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Old 10-22-2012, 01:30 PM   #21
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I have the awning tie-down kit with the spiral spikes and the nylon rope. I'll be getting some bright ratcheting tie-down straps to replace the ropes so they can be seen better in the dark.

Since I have the manual Dometic awning, should I detach the support arms from the trailer mounts and put the arms vertical from the ground?
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Old 10-22-2012, 01:36 PM   #22
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I have the awning tie-down kit with the spiral spikes and the nylon rope. I'll be getting some bright ratcheting tie-down straps to replace the ropes so they can be seen better in the dark.

Since I have the manual Dometic awning, should I detach the support arms from the trailer mounts and put the arms vertical from the ground?
I guess that depends on whether you want the 'head knocker' poles or the vertical poles. There is merit to tying the straps to the bottom of the angled posts and also to tying them to the ground with the vertical poles. Just whatever way you want to do them.
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Old 10-24-2012, 11:17 PM   #23
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The Claw

Here is what I use with my power awning. I still a leave a little slack in the straps and if the wind gets to strong I will roll the awning up.

Amazon.com: The Claw RV Awning Tie Down Anchoring System (contains 2 anchors in kit): Home Improvement


I have used the spikes in the sw Colorado rocks and they worked well. My dw always wants the awning to be out, but I am pretty cautious because there is nothing I think that will not end up damaging your awning.
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Old 10-24-2012, 11:29 PM   #24
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Here is what I use with my power awning. I still a leave a little slack in the straps and if the wind gets to strong I will roll the awning up.
I have used the spikes in the sw Colorado rocks and they worked well. My dw always wants the awning to be out, but I am pretty cautious because there is nothing I think that will not end up damaging your awning.
We use the dirt screws and the ratchet straps, but with the poles, you can snug the straps up and withstand 15-25 mph wind with nothing moving or banging. Do you have a power awning or manual?
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Old 10-24-2012, 11:39 PM   #25
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Ours is a power awning. We have had no problems with the claw with some pretty strong winds. What have noticed is that there is no movement with the arms of the awning, but there is alot of stress now on the frabic of the awning with it tied down. Something has to give somewhere with the stress of the wind and I would rather the frame move a little before tearing the awning fabric.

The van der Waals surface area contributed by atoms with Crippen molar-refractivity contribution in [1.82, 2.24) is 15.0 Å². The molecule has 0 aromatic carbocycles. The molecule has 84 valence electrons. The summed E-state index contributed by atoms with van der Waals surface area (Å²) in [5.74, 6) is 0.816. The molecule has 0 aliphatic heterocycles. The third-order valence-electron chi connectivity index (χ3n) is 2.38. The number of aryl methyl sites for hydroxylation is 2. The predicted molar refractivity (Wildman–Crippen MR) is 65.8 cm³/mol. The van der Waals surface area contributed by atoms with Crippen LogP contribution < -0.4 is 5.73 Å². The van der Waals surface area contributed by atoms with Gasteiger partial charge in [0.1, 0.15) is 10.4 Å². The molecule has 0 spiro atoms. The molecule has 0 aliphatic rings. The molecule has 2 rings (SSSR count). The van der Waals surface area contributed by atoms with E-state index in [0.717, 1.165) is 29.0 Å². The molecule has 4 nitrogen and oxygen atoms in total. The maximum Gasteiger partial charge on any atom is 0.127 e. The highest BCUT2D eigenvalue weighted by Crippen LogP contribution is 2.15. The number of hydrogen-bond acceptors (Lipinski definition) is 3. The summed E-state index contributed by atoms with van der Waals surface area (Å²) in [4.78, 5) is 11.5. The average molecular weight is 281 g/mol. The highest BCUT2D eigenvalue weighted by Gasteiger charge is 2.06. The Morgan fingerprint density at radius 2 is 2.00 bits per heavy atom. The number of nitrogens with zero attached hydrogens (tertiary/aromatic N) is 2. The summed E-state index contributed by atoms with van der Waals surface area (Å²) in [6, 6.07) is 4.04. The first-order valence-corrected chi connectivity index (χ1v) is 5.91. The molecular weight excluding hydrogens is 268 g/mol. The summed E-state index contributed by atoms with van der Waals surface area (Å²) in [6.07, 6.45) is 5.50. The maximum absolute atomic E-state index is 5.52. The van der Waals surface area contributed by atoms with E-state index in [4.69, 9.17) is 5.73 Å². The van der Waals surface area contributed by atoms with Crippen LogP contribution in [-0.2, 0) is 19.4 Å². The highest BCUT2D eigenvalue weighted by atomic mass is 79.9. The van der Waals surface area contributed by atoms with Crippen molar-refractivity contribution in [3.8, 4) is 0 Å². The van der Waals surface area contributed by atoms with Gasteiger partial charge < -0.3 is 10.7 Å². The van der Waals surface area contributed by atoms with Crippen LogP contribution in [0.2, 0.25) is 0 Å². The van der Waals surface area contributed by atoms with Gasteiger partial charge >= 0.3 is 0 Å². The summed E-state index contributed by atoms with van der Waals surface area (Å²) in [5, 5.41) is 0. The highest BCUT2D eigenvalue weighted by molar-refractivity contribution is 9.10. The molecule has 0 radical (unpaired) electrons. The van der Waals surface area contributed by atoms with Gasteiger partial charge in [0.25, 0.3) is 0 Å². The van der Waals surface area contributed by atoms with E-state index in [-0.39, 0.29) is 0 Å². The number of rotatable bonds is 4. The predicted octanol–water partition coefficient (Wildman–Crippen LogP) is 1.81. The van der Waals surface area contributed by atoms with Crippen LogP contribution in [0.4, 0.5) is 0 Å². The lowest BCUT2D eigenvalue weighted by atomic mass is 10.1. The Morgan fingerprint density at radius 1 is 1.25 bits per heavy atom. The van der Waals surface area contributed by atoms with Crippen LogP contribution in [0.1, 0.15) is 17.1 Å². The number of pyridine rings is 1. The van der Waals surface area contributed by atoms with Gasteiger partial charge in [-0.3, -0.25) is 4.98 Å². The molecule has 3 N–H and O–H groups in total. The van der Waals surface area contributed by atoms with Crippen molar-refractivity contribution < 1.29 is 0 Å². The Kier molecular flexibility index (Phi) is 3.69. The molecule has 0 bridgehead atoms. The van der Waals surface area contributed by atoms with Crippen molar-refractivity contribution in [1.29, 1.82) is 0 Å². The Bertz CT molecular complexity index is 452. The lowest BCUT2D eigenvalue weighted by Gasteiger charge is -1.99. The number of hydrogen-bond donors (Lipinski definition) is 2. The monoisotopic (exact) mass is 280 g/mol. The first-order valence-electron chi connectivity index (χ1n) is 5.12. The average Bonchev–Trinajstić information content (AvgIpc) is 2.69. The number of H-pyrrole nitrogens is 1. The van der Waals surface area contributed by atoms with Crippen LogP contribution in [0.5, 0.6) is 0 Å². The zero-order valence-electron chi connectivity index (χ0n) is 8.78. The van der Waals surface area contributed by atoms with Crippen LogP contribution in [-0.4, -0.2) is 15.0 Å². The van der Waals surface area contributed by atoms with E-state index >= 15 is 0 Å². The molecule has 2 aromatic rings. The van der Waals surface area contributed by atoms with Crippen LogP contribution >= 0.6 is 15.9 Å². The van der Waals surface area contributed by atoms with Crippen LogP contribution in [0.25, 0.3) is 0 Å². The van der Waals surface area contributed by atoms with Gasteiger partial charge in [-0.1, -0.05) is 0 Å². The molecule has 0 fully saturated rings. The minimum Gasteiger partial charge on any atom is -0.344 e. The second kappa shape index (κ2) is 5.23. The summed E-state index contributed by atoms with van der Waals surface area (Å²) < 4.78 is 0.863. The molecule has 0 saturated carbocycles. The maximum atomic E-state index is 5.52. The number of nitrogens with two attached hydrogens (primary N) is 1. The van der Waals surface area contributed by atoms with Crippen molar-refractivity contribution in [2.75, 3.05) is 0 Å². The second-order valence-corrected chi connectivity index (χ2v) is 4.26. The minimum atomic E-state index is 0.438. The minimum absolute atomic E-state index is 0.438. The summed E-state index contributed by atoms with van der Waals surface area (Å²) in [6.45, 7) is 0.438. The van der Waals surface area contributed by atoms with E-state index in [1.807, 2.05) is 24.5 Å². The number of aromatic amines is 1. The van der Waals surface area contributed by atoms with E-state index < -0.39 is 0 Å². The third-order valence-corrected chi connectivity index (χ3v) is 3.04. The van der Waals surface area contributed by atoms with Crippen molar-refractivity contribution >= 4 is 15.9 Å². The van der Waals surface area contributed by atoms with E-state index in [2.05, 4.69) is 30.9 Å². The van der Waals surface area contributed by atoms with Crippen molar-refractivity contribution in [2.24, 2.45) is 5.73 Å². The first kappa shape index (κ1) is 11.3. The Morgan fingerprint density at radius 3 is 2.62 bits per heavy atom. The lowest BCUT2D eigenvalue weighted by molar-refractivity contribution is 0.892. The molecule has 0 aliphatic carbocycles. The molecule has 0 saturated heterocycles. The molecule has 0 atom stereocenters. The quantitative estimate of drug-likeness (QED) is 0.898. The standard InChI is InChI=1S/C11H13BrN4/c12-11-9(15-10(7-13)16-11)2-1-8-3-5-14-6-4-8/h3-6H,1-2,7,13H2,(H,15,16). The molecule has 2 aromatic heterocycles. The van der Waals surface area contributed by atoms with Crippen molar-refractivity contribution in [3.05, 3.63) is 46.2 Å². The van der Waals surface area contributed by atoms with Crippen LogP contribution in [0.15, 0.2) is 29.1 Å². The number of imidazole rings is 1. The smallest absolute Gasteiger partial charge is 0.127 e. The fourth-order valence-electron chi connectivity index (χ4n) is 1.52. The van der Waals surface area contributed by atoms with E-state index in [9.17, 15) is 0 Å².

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Old 10-24-2012, 11:46 PM   #26
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Ours is a power awning. We have had no problems with the claw with some pretty strong winds. What have noticed is that there is no movement with the arms of the awning, but there is alot of stress now on the frabic of the awning with it tied down. Something has to give somewhere with the stress of the wind and I would rather the frame move a little before tearing the awning fabric.
After having a power awning now for 5 yrs without the poles, I could never tie it down to where the arms didn't move in a wind until I put the poles on it. We have no problem with the dirt screws pulling out or with the ratchet straps. Just the flimsy arms on the awning. I guess I don't understand what the claws have to do with the awning other than anchoring the straps.
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Old 10-25-2012, 01:18 AM   #27
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You are correct, the claw only helps with staying in the ground by using the stakes to insert in the ground at a angle. It is like cross nailing wood to help give better resistance to pulling out of the ground.

I have not used ours much, but have not had any problems with the arms bending on the power awning. I just wrap the straps around the awning tube and place the claw below the tube so that the straps are pulling straight down. So far, my awning arms have not moved. The arms have a slot so that you can pull the awning lower on one side if necessary to allow rain to run off. I just tighten up the knobs to make the arms as stiff as possible. You have to remember to loosen them before rolling the awning up.

I just notice that the awning fabric seems to flex alot. I think the poles would be a better solution to give more solid support to the awning, especially in gusty winds. The claw is also designed to attach to support tubes if they are used with the awning.
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